Then we moved on to grabbing highlights on BBC2. Seeing Gower slope off followed by the 'oh so Australian' duck quacking and shedding a tear was very different to those of us brought up on John Arlott and Peter West. At least Richie Benaud was a common theme in both hemispheres. Words like 'Sundries' instead of 'Extras' and 'Curator' instead of 'Groundsman' were an education in their own right, as was the Aussie way of flipping the runs and wickets around when giving the score out. "England are 2-1" Richie would say. Every English schoolboy would think "Oh no, Geoff Cook is out early" to "Oh balls, Cook and Randall are both gone".


These lowlights would be shown on BBC1 in the school holidays but at 6pm on BBC2 on weekdays during term. Seeing Gatt's lot in 86/87 would mean waiting for Harold Lloyd or Charlie Chaplin to finish first (oh how our parents got value for money for their licence) and then watch Allan Lamb smash Bruce Reid around the park in the last over of a One Day game was better than any radio highlights, whilst Brian Johnson could never describe the awful haircuts doing the rounds in Australia at the time, whether it was on Neighbours at 5.30pm or BBC2 at 6pm.

Sky then changed it. The 90's were full of Warnie going through us like a dodgy prawn at a barbie. Slater, the Waughs and a host of other Aussies would then get served up some average feast by the likes of Martin McCague before England would call for the likes of Angus Fraser who should have been on the plane anyway. Sky have held the coverage ever since but this year BT Sport have the rights to all games shown Down Under.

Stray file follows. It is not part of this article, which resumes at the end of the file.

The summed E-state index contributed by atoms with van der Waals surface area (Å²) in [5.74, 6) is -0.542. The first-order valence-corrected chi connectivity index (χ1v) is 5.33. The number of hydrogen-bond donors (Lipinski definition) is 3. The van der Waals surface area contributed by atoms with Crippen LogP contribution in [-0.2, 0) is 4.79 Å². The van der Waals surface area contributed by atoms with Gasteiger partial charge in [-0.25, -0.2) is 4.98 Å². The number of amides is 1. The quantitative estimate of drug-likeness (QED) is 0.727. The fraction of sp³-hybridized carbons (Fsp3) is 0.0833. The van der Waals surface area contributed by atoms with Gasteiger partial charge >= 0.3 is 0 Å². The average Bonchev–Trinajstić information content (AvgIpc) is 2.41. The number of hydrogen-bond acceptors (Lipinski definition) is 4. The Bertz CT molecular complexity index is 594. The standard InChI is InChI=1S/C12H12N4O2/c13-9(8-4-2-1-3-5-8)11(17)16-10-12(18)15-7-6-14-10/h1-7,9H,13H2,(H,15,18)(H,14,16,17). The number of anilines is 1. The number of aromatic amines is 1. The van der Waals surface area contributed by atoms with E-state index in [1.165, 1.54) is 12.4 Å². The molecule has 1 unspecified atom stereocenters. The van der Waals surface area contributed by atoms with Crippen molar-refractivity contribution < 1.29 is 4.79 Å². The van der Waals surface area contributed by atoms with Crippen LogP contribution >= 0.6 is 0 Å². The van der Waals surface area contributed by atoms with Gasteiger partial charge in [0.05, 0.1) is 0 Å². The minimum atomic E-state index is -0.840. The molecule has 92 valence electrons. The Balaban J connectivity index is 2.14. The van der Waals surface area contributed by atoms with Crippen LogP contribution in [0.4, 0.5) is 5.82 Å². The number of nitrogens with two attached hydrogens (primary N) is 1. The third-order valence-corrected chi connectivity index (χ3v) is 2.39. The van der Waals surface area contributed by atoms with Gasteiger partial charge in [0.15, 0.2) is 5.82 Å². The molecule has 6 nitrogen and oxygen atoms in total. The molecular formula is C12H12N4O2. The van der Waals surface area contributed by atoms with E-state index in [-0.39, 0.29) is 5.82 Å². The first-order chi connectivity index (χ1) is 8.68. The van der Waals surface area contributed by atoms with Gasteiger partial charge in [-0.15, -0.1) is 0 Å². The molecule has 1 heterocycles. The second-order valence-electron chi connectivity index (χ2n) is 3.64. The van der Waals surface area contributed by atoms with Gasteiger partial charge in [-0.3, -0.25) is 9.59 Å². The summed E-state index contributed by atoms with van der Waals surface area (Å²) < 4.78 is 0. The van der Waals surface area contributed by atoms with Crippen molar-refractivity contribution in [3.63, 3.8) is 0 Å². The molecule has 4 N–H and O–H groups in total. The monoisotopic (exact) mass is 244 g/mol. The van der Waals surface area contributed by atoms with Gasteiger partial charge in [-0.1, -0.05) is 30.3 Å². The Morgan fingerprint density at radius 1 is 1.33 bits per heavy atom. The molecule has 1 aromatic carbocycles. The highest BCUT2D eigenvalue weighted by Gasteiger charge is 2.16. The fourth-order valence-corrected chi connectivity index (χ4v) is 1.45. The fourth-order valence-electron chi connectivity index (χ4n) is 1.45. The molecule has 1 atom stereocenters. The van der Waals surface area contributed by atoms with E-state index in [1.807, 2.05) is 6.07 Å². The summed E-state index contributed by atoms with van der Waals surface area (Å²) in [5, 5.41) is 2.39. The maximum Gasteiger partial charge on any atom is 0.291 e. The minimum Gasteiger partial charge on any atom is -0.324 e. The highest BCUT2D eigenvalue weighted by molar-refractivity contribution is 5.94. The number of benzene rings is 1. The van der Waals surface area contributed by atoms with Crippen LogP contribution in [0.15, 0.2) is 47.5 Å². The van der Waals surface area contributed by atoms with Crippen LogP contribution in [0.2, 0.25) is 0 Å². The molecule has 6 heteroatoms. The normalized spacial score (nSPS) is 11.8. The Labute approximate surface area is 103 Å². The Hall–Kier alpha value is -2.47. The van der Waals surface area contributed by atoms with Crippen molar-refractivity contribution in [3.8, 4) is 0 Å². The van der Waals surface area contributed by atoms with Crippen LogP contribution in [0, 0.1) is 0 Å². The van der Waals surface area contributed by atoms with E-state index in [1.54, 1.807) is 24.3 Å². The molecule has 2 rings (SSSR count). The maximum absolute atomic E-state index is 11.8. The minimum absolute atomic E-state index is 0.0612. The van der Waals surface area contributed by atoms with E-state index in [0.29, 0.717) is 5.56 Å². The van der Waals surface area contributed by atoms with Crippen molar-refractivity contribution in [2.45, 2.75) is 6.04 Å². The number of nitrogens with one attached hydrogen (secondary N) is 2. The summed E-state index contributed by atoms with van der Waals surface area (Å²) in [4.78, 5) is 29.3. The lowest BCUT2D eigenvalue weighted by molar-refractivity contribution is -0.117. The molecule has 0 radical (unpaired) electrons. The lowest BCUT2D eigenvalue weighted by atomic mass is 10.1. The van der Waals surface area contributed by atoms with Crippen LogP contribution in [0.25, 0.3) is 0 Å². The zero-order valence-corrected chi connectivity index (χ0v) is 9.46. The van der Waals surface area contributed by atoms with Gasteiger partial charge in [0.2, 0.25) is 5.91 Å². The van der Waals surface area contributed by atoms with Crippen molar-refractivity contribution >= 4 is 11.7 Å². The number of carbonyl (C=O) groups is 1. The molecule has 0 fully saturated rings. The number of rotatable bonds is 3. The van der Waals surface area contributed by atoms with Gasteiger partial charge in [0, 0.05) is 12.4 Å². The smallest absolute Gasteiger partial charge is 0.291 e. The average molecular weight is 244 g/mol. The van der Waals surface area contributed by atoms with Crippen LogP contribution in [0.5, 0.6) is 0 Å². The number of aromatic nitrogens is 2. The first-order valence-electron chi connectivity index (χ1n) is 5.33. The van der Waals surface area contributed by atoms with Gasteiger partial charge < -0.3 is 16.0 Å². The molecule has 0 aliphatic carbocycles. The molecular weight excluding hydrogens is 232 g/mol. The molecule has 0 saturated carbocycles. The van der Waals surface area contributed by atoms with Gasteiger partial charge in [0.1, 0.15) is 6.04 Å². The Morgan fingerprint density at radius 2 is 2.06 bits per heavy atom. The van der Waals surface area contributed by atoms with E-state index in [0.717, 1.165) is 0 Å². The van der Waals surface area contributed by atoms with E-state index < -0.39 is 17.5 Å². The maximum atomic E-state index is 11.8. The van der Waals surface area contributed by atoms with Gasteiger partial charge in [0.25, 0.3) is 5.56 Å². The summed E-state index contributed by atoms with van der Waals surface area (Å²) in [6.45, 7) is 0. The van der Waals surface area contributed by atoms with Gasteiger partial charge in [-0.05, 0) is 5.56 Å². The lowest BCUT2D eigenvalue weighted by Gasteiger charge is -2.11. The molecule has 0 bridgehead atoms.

Smart phones, ESPN Cricinfo apps, Day/Night Tests, Talksport and a plethora of technology mean that the days of 'Gower 14 not out' are long gone.

But getting your fix still requires creativity. A snatched hour here or there on trains helps, but only the hardcore or those with drug problems can see every ball. An up market hotel in the City at Liverpool Street (so a friend tells me, wink wink) used to hire out rooms by the hour so that the discerning boss could take his secretary there for erm, 'team meetings', would see cricket fans using it just to sleep during the encounters Down Under. Vastly different from the encounters that the PA would have Down Under no doubt. Sadly this place found that their cleaning bills were too high and no longer offers this service. Again, so a friend tells me.

Richie...familiar in both hemispheres

The chances are is that we aren't going to catch every ball. We wake up and the horror of an English batting collapse as we turn our phone on is remarkable. If we have collapsed twice during the follow on, it is even harder to decipher first thing in the morning as you wonder why we are 32-3 when we should be 200-7.

For the English, at least we have the Christmas holidays to watch it. Those poor Australian kids would have had to go to school the following day after Stuart Broad's 8-15.

So whatever the result, as you walk to work during the run up to Christmas - as you see the pigeons pecking their breakfast of carrots out of the excesses of some bloke's previous night out, be grateful that we now have live cricket through the night. You will always be up to date with the score.